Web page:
The overall aim of our research is to understand RNA based mechanisms involved in the control of cellular processes, in particular those that are related to disease and affecting the efficiency of cell based production systems. Moreover, we want to contribute to the further development of RNA based therapies that utilize our knowledge of RNA based mechanisms.
Sequencing based RNA probing.
The transcription of genomic information into RNA is central for all living organisms. Part of this information codes for proteins, but it is now also clear that many RNA molecules function in other ways, which depend on specific structure formed by internal base pairing within the RNA. In fact, all RNA molecules, including mRNAs coding for proteins, will be able to form RNA structures and how this “hidden” layer of genomic information affect cellular function remains largely unexplored. It is likely that RNA based regulation affects most cellular processes and is involved in many different diseases, but prediction of RNA structures from the primary sequence alone is very difficult and the structural RNA changes occurring inside cells have so far been impossible to study.
Over the last years, our group has contributed to the further development of well-known RNA probing methods such as the SHAPE method, which probes RNA secondary structure (basepairing) and Hydroxyl Radical Footprinting, which provides information on RNA tertiary structure (Kielpinski and Vinther, 2014). Historically, these methods have been restricted to the analysis of one RNA molecule at the time, but by adapting the experiments for modern sequencing technology and developing novel computational tools (Kielpinski et al. 2015), we have increased the throughput of such experiments by several orders of magnitude to make transcriptome wide analysis possible. Moreover, we have developed new reagents for SHAPE based RNA structure probing that allows us to select probed RNA positions from the background. The selection technology (SHAPES) allows us to increase the probing signal and makes the use of a nonprobed control unnecessary (Poulsen et al., 2015, WO2015-021990-A1). Our methods give us a unique possibility to identify RNA structural and regulatory changes inside cells.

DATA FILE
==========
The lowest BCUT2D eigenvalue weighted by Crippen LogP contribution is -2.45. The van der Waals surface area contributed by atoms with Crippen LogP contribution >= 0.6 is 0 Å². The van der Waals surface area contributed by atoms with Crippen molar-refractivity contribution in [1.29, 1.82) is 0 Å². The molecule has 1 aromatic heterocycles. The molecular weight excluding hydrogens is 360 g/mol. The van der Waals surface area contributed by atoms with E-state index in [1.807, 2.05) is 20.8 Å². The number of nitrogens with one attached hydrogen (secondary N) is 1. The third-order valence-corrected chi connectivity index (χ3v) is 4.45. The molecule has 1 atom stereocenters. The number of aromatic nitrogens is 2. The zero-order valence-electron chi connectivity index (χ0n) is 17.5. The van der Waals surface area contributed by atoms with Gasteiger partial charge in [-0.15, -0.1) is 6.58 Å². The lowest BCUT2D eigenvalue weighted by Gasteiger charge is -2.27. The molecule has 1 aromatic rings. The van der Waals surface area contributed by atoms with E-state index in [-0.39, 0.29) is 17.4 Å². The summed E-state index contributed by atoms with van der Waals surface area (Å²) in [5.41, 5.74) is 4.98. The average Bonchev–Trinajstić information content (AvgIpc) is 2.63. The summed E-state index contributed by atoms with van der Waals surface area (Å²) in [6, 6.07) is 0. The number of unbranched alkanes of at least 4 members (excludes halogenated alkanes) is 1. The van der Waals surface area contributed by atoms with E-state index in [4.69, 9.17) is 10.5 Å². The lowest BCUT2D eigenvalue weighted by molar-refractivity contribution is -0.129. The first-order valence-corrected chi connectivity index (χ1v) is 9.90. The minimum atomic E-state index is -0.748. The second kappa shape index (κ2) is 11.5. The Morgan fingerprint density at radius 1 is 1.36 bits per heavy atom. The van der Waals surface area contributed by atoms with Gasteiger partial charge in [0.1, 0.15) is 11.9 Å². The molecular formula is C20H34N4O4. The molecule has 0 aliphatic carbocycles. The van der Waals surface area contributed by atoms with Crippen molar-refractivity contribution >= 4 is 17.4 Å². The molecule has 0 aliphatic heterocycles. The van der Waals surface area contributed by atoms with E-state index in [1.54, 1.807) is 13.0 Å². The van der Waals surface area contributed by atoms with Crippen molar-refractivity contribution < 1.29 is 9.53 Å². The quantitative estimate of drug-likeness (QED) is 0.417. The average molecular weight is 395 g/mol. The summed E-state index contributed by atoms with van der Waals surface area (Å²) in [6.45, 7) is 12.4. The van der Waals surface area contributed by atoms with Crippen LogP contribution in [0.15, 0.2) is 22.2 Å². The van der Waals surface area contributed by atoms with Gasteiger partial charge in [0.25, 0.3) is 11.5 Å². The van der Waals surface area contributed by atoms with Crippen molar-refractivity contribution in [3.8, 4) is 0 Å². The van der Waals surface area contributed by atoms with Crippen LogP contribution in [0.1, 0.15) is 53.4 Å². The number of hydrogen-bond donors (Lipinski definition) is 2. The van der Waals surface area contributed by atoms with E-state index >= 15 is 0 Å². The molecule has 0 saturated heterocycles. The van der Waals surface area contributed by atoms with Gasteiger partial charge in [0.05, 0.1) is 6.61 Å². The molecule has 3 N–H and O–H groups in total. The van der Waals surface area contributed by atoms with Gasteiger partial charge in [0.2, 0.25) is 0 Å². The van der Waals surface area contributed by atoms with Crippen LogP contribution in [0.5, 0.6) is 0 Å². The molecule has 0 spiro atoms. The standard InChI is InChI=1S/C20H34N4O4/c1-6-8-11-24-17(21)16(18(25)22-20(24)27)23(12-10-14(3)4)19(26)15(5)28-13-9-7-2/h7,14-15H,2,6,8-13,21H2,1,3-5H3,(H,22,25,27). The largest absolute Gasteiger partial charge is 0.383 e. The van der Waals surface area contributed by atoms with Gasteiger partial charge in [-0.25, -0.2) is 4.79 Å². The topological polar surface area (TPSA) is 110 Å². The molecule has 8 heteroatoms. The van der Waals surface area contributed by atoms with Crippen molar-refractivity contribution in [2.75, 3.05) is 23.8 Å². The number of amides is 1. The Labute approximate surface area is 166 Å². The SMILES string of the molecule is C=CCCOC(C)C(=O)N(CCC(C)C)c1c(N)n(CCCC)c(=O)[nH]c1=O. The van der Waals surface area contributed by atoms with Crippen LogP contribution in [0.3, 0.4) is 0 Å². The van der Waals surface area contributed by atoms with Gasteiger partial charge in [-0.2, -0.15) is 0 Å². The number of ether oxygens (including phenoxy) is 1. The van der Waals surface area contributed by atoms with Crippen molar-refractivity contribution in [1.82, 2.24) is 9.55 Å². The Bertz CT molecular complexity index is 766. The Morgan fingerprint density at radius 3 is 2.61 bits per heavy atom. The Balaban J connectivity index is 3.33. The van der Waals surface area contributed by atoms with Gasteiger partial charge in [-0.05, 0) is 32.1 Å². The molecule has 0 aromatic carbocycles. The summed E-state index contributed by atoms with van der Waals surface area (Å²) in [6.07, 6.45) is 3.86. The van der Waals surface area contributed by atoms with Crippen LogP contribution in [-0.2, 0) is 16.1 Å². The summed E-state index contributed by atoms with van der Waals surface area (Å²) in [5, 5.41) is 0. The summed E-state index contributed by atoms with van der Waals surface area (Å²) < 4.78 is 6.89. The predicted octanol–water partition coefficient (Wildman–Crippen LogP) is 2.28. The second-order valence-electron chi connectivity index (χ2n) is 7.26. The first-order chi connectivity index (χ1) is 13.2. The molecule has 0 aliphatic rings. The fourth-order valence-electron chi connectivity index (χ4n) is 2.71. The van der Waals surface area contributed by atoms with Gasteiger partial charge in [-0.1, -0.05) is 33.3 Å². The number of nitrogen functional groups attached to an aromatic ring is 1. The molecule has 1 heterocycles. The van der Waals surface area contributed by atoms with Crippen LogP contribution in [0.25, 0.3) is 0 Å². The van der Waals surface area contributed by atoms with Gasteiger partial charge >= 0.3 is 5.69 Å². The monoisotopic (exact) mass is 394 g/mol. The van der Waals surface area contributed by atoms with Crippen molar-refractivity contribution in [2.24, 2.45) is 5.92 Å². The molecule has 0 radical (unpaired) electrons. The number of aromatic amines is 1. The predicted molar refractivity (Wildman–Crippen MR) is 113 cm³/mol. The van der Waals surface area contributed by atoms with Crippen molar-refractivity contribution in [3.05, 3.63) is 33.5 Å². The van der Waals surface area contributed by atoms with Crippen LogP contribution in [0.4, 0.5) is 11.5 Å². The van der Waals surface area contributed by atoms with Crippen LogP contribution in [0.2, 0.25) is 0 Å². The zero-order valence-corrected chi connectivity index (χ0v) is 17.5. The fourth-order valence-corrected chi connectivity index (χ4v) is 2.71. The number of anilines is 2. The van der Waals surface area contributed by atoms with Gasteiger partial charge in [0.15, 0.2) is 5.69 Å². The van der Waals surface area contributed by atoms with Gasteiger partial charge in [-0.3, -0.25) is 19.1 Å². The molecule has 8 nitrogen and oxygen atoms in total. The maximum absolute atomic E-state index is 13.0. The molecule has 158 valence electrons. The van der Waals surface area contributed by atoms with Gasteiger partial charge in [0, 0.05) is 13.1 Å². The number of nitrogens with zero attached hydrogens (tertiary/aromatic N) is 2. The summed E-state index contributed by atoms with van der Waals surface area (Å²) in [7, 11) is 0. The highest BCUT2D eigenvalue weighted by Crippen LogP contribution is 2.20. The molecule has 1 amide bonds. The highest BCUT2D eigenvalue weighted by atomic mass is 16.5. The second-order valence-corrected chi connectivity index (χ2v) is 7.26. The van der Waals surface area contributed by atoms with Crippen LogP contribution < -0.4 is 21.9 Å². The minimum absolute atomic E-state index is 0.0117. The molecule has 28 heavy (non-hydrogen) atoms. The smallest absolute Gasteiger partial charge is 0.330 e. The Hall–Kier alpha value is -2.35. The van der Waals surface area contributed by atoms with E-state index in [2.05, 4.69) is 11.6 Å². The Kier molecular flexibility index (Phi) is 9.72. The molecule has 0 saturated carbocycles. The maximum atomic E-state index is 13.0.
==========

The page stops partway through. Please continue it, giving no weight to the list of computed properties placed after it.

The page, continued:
SHAPE Selection strategy for reducing backgroung in SHAPE probing experiments.
Going forward, we want to use RNA probing to decode the RNA structure within the cellular environment and in this way identify:
- RNA structures that change in response to cellular stimuli.
- Human genetic variants and cancer driver mutations that affect RNA structure.
- Regions in the human transcriptome that is accessible to antisense therapeutics.
- Functionally relevant RNA structures in bacteria and positive-stranded RNA viruses.
Investigation of RNA regulation using Library Sequencing
Short stretches of RNA can regulate gene expression by interacting with proteins, other other RNAs or DNAs and antisense oligonucleotides. To investigate such RNA sequences, we have developed LibSeq (short for Library Sequencing), which is an accurate massive parallel sequencing-based method for completely characterizing the regulatory potential of thousands of short RNA sequences in one experiment. Recently, we demonstrated that LibSeq can be used to detect functional motifs for endogenous regulators such as RNA binding proteins and miRNAs and can quantify the regulatory impact of exogenous factors such as chemically modified DNA oligonucleotides designed to recruit RNase H (Rukov et al., 2015). The LibSeq strategy has many potential applications and going forward, we want to use this powerful methodology to dissect other regulatory mechanisms based on RNA.